The China Post news staff
If any cases of educators profiting from inflating research funding requests were to reoccur in the future, the universities that supervise the educators will face severe funding deductions, the Ministry of Education (MOE) announced yesterday. Meanwhile, Taiwan’s top universities said they would respect judiciary investigations and reflect on their management policies.
A total of 22 professors and 26 research assistants from National Taiwan University (台灣大學), National Chengchi University (政治大學), and National Taiwan Normal University (台灣師範大學) were summoned by the Taipei District Prosecutors Office on Monday over suspicions they forged receipts to profit from inflated research funding.
Ho Cho-fei (何卓飛), head of the MOE’s Department of Higher Education, pointed out yesterday that the case the Taipei Prosecutors Office was working on was not a recent development, and had originated two years ago.
A similar case of professors profiting from research funding took place in National Cheng Kung University (成功大學) in March of 2010. Because of the case, a between NT$100 to NT$200 million of the university’s funding from the MOE was deducted, Ho said, warning education institutes to closely monitor their educators lest serious funding deductions be applied to the dysfunctional institutes.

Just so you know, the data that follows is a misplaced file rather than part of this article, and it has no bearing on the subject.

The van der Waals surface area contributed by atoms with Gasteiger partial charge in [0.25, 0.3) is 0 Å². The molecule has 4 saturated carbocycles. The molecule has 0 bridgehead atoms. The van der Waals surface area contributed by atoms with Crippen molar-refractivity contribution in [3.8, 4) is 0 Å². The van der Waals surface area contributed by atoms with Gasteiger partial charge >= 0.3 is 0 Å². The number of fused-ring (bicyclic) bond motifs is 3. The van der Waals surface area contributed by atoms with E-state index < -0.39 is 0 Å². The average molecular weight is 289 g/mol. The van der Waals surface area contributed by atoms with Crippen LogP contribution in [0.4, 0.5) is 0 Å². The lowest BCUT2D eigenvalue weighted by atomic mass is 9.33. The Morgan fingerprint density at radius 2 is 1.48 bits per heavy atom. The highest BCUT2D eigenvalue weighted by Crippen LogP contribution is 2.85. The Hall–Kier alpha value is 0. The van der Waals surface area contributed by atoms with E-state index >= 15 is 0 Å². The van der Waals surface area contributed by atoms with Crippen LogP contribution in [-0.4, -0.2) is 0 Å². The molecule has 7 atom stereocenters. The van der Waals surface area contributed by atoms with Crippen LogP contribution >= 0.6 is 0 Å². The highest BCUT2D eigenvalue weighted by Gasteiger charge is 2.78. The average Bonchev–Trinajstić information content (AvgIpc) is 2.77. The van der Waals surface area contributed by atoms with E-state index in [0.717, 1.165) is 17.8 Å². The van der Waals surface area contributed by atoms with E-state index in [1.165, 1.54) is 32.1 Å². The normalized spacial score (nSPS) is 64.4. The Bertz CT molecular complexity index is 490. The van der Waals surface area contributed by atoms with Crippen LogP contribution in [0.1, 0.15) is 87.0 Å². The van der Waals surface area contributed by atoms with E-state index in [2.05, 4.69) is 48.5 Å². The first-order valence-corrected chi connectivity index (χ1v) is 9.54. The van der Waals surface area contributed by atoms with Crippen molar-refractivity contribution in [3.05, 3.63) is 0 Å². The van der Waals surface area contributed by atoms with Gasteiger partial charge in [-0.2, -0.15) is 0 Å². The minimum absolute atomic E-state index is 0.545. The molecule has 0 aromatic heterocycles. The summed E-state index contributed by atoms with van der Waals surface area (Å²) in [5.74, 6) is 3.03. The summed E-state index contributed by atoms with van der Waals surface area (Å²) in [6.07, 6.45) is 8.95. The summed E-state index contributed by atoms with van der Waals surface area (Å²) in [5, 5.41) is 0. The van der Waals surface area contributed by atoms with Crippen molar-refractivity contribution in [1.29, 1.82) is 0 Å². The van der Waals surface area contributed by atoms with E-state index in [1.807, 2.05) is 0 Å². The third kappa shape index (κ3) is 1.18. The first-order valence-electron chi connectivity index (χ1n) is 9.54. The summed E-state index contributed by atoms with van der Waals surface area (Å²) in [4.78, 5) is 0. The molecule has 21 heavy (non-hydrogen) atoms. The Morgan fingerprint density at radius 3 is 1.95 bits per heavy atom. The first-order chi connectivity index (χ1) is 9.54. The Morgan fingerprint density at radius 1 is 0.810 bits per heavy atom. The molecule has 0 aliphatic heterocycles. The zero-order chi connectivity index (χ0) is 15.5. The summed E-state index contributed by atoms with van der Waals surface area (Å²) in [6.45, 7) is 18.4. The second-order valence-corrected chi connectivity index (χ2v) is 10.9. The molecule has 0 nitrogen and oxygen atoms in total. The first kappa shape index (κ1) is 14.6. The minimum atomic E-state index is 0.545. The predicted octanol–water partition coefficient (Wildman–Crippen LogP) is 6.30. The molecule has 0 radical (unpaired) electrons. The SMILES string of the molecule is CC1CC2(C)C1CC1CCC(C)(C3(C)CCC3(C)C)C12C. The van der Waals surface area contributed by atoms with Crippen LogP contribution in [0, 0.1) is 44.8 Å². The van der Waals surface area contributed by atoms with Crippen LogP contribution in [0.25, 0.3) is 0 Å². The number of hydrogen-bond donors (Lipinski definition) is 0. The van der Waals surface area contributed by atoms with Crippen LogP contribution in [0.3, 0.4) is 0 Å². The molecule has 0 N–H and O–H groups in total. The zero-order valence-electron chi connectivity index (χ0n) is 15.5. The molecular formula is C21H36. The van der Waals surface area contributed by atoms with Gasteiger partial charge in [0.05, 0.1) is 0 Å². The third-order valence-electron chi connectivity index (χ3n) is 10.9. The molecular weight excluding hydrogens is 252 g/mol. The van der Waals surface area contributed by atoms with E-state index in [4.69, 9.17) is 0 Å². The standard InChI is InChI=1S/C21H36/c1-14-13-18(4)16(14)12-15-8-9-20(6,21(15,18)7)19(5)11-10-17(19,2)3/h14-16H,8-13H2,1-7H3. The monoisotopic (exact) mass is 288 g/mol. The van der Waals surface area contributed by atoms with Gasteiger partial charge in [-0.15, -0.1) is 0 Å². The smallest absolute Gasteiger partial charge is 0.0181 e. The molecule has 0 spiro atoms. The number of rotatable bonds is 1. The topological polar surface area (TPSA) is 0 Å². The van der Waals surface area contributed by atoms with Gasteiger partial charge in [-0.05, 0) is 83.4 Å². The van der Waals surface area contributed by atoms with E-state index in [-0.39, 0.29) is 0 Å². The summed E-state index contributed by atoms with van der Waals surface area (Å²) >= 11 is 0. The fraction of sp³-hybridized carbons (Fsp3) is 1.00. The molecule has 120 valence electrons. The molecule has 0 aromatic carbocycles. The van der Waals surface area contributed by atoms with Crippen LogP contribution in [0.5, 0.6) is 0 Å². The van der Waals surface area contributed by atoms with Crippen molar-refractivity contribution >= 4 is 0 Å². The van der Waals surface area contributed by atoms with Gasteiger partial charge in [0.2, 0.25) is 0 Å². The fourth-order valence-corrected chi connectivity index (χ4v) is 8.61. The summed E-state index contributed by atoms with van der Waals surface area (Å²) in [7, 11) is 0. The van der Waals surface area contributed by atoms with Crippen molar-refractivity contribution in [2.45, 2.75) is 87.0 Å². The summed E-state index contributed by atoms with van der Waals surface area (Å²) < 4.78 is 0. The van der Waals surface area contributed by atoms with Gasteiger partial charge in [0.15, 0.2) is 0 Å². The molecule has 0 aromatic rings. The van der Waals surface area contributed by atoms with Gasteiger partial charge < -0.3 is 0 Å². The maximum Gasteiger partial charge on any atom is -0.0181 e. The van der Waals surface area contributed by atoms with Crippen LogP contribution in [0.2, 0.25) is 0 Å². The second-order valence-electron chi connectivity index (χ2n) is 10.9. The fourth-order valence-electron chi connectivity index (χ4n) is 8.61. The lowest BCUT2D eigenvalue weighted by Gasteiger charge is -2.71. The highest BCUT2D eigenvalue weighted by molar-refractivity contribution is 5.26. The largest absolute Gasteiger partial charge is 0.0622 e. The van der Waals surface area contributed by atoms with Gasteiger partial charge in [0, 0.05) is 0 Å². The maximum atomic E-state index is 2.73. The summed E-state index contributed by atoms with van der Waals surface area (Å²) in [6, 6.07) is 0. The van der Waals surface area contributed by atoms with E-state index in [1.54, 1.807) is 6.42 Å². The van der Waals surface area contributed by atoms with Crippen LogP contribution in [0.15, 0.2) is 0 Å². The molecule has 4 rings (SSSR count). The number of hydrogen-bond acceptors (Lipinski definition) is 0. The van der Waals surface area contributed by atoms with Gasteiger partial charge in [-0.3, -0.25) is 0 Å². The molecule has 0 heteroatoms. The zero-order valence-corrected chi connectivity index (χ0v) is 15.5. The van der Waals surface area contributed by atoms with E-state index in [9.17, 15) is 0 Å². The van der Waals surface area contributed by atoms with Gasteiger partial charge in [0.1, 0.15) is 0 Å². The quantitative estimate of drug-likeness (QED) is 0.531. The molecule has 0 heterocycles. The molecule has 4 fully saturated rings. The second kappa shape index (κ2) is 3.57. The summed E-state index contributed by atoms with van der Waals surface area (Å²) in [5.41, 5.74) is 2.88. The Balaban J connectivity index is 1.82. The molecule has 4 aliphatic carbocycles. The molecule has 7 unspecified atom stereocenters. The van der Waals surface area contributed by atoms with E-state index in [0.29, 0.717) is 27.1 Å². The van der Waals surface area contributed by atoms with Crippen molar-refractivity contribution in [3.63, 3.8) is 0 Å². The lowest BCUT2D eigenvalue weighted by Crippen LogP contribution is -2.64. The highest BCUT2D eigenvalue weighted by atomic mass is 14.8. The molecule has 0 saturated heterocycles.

Beginning in 2011, professors are required to sign “self-monitoring checklists” when applying for research funding. Signing the form indicates taking responsibility over one’s conduct, so any future case of falsely reporting and profiting from research funding indicate management negligence on the universities’ part, Ho said, guaranteeing that the punishment of such negligence would be reflected by deductions in the institutes’ overall funding.
The universities in question yesterday expressed respect for the judiciary investigation. While National Taiwan Normal University said it always reminded its faculty to request for research funding and reimbursement according to legal accounting processes, National Chengchi University promised to hold evaluation meetings on their faculty, and National Taiwan University said it would reflect on improvement strategies on its faculty management systems.
According to the MOE’s funding principles, administrative management fees and utility fees cannot be reimbursed, and nor can souvenirs, presents, or advertising expenses. Presents for international guests, however, are exempted from the limitations.